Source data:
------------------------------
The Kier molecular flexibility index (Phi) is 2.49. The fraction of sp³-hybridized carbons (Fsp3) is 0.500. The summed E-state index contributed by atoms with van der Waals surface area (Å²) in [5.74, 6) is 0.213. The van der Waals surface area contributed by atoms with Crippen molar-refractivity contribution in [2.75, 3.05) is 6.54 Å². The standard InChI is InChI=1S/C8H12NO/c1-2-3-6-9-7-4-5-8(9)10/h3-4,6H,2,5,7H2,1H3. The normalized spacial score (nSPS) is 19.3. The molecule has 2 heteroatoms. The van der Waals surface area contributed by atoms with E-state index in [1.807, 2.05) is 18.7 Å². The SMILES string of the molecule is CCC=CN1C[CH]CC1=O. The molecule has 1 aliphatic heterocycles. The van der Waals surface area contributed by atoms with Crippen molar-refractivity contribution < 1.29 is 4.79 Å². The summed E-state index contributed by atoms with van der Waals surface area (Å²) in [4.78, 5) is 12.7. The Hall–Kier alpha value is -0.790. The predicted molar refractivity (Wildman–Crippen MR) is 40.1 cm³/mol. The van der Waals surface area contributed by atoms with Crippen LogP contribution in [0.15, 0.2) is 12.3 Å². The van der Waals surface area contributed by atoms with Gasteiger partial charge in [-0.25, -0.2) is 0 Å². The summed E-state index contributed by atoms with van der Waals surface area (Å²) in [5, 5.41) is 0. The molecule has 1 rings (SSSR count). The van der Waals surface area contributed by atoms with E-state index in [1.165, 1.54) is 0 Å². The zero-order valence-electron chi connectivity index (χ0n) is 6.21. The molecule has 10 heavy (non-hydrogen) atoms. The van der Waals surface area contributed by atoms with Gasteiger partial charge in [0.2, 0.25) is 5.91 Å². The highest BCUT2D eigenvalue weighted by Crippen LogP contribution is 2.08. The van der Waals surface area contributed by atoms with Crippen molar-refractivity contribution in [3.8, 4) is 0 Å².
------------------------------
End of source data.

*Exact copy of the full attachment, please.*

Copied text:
The Kier molecular flexibility index (Phi) is 2.49. The fraction of sp³-hybridized carbons (Fsp3) is 0.500. The summed E-state index contributed by atoms with van der Waals surface area (Å²) in [5.74, 6) is 0.213. The van der Waals surface area contributed by atoms with Crippen molar-refractivity contribution in [2.75, 3.05) is 6.54 Å². The standard InChI is InChI=1S/C8H12NO/c1-2-3-6-9-7-4-5-8(9)10/h3-4,6H,2,5,7H2,1H3. The normalized spacial score (nSPS) is 19.3. The molecule has 2 heteroatoms. The van der Waals surface area contributed by atoms with E-state index in [1.807, 2.05) is 18.7 Å². The SMILES string of the molecule is CCC=CN1C[CH]CC1=O. The molecule has 1 aliphatic heterocycles. The van der Waals surface area contributed by atoms with Crippen molar-refractivity contribution < 1.29 is 4.79 Å². The summed E-state index contributed by atoms with van der Waals surface area (Å²) in [4.78, 5) is 12.7. The Hall–Kier alpha value is -0.790. The predicted molar refractivity (Wildman–Crippen MR) is 40.1 cm³/mol. The van der Waals surface area contributed by atoms with Crippen LogP contribution in [0.15, 0.2) is 12.3 Å². The van der Waals surface area contributed by atoms with Gasteiger partial charge in [-0.25, -0.2) is 0 Å². The summed E-state index contributed by atoms with van der Waals surface area (Å²) in [5, 5.41) is 0. The molecule has 1 rings (SSSR count). The van der Waals surface area contributed by atoms with E-state index in [1.165, 1.54) is 0 Å². The zero-order valence-electron chi connectivity index (χ0n) is 6.21. The molecule has 10 heavy (non-hydrogen) atoms. The van der Waals surface area contributed by atoms with Gasteiger partial charge in [0.2, 0.25) is 5.91 Å². The highest BCUT2D eigenvalue weighted by Crippen LogP contribution is 2.08. The van der Waals surface area contributed by atoms with Crippen molar-refractivity contribution in [3.8, 4) is 0 Å².